Abolitionists, Antislavery Constitutionalism, and Pursuit of National Reconstruction
Chapter 4 turns to abolitionists’ development of antislavery constitutionalism and their project for national reconstruction. The chapter argues that the Thirteenth, Fourteenth, and Fifteenth Amendments are markers of a civic refounding of the U.S. Constitution that promised new membership, principles, and institutional arrangements for the political community. These transformations were first imagined not by Lincoln or leading congressmen, but by a new group of American revolutionaries: abolitionists, white and black. They launched a profound vision of freedom from servitude, equal rights, and full citizenship for black men. By exploring abolitionists’ complex movement to challenge and transform fundamental law, the chapter shows how many different participants helped imagine a new antislavery Constitution and reinvent the Declaration of Independence as a promise of racial equality and integration. These reformers’ ideals, discourses, and pressures shaped the constitutional politics of the era, including Republican Party platforms, Lincoln’s move for emancipation, and creation of the Reconstruction Amendments.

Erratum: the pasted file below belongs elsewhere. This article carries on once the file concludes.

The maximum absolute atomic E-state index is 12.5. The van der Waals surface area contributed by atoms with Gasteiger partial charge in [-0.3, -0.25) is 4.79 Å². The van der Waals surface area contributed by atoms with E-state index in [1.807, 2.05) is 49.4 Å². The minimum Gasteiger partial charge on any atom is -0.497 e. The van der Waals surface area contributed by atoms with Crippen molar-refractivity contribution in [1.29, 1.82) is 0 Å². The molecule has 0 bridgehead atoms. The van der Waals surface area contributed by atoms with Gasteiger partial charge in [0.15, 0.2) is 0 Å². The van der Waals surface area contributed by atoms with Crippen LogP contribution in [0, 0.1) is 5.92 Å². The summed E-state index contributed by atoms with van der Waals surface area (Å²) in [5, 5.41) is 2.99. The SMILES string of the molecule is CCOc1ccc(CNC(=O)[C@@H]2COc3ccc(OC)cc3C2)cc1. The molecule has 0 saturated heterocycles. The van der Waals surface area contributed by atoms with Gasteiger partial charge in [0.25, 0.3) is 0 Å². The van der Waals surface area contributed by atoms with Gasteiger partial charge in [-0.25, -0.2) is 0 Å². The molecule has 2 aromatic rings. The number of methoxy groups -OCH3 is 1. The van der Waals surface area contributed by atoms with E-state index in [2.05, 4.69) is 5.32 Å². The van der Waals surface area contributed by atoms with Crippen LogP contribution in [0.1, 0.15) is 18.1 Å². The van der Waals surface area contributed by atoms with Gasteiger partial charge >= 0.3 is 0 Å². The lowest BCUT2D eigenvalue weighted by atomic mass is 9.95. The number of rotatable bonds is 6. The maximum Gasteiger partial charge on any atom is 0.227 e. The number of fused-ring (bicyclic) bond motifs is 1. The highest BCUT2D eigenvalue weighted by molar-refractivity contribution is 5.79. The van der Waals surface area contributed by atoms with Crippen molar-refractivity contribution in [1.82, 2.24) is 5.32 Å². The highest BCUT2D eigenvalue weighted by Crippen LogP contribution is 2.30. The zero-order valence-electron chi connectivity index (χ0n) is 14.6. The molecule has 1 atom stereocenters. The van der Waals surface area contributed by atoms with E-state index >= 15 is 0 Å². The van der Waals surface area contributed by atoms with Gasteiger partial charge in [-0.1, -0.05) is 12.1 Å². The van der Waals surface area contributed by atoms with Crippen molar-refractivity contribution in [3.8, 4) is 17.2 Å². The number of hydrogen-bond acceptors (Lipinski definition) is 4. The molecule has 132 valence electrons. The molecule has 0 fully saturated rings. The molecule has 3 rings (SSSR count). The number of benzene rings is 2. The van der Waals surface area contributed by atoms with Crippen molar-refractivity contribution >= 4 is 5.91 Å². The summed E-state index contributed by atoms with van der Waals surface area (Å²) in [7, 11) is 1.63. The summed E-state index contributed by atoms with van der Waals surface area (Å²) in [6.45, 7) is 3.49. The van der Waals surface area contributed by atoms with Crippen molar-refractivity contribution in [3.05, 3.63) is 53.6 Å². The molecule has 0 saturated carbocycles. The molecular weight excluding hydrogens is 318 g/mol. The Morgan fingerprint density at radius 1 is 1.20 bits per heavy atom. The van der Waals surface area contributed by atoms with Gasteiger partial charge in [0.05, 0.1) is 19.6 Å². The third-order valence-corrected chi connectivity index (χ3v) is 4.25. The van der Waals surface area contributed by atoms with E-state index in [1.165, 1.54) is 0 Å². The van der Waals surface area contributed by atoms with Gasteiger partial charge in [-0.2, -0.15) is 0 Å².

Keywords: slavery, free blacks, abolition, abolitionists, antislavery constitutionalism, Reconstruction, Frederick Douglass, William Lloyd Garrison, Abraham Lincoln, equal protection, black citizenship
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